The amount of nanoparticle filler by weight in the film, as compared to the polymer, will depend upon the particular polymer or polymer composition employed, the thickness of the film, the size of the particles, etc. In general the amount by weight of polymer will be greater than the amount by weight of particles, and hence the nanoparticles will generally constitute from about 0.1 percent by weight to about 40 percent by weight of the film, and the amount of the polymer will constitute from 99.9 to 60 percent by weight of the film. Currently 2 to 2.5 percent nanoparticles by weight, more particularly 2.2 percent nanoparticles by weight, is preferred. In our particular experiments with the specific polymer composition and nanoparticles employed, particle amounts of 1 or 3 percent by weight did not produce the desired oxygen selectivity. The best results are obtained when the population of the filler particles is around (e.g., plus or minus 2 percent, more preferably plus or minus 1 percent, still more preferably plus or minus 0.5 percent, and most preferably plus or minus 0.2 percent) the theoretical percolation point. The theoretical percolation point is the minimum total mass of all particles corresponding to the minimum number of particles needed to form the first particle clusters that penetrates throughout the entire polymer host by chance (the way the particles are distributed in space and whether or not they form clusters is random and completely uncontrolled). As the average size (diameter) of the particles decreases, the number of particles for a given mass (weight) increases rapidly; and the theoretical percolation point (critical mass) also decreases. For example, fillers of 12 nm in diameter may reach percolation at a load of only 2.2% by weight (2.2% filler weight, 97.8% polymer weight) whereas fillers of 12 micronmeter in diameter reach percolation at a load of about 34% by weight (34% filler weight and 66% polymer weight). The actual best result will depend on other factors such as the aspect ratio as well as the size distribution of the filler particles.

A method of enriching oxygen as compared to nitrogen in a gas stream of the present invention is schematically illustrated in FIG. 2. In general, the method comprises the steps of: (a) contacting a source gas such as air 13 to one side of a semipermeable separation element 10 of the invention under pressure, the source gas comprising oxygen and nitrogen, and then; (b) collecting a product gas 14 from the opposite side of the separation element, with the ratio of oxygen to nitrogen being greater in the product gas than in said source gas. An oxygen enrichment device of the invention, schematically illustrated in FIG. 3, generally comprises (a) a semipermeable separation element of the invention, the separation element having a first face 15 and a second face 16 opposite said first face; (b) a source gas supply 17 for providing a source gas under pressure operatively connected to the first face; and (c) a product gas collector 18 operatively connected to the second face. The pressure of the source gas is not critical and will depend upon the particular application for which the separation element is used, but will generally be greater than atmospheric pressure, in some embodiments is greater than 20 or 100 psi. In order to maintain the pressure on the source gas and prevent the nitrogen from accumulating in the source gas, a bleed must be provided to the source gas to regularly release nitrogen and at the same time maintaining the pressure. The preferred design is to face the porous substrate support material with the low pressure side.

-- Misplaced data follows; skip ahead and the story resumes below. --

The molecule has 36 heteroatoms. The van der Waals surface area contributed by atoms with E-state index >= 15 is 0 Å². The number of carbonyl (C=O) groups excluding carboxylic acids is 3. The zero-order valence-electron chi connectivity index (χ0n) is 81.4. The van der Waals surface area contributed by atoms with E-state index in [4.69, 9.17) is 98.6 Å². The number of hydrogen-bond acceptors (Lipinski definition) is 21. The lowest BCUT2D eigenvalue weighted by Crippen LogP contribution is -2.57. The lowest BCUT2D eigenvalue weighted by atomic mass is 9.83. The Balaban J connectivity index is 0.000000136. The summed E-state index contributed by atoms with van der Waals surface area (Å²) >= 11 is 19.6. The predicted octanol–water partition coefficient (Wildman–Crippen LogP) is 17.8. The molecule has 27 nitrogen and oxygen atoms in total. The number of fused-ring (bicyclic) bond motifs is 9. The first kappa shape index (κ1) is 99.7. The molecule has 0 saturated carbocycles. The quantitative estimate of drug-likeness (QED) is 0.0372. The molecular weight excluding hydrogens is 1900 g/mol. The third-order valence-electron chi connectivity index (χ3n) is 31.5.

In practice the separation elements 10 of the invention can be provided in the form of a replaceable filter cartridge configured to be removably inserted into a chamber or other suitable receptacle for operative association with a source gas supply and a product gas collector. Such filter cartridges can take any of a variety of different physical forms, but generally include a mounting member and a filter medium operatively associated therewith, with the filter medium comprising the separation element of the invention (optionally associated with other elements such as further support structures, course filtration elements, etc.). For example, as shown in FIG. 4, the mounting member may be a mouting frame, 22 with the separation element 10 connected to the mounting frame (as a flat sheet, pleated sheet, or in any other manner). In another example as shown in FIG. 5, the mounting member may comprise a pair of end caps 22 a, 22 b, with one of the end caps having an inlet port 23 connected thereto, and with the separation element 10 configured as an enclosed chamber (e.g., a cylinder; and which again may be flat, pleated, etc.) and interconnecting the two end caps so that source gas may pass through the inlet port 23 and through the separation element 10. Numerous other configurations are possible, depending upon the particular device into which the separation element is to be incorporated.

Experimental

The silicone elastomer base (primarily polydimethylsiloxane) materials were received from Dow Corning. Elastomer grade dimethylsiloxane from Dow Corning is preferred. The curing agent was based on addition polymerization and did not produce volatile by-products. Dow Corning dimethyl siloxane (Sylgard 184) was preferred as the curing agent. The curing agent was added to the elastomer base at 1:10 w/w ratio, followed by continuous stirring for a period of 30 minutes. TS-530 fumed silica nanofillers whose nominal particle size is 13 nm were received from Cabot and were added and further mixed. An aromatic diluent was added to control the rheology of the spin coating process (butanone, ethyl phenyl ether, toluene, benzene, chlorobenzene, bromocyclohexane, or any aromatic hydrocarbon that has a solubility parameter close to that of the silicone polymer of choice may be used as the diluent.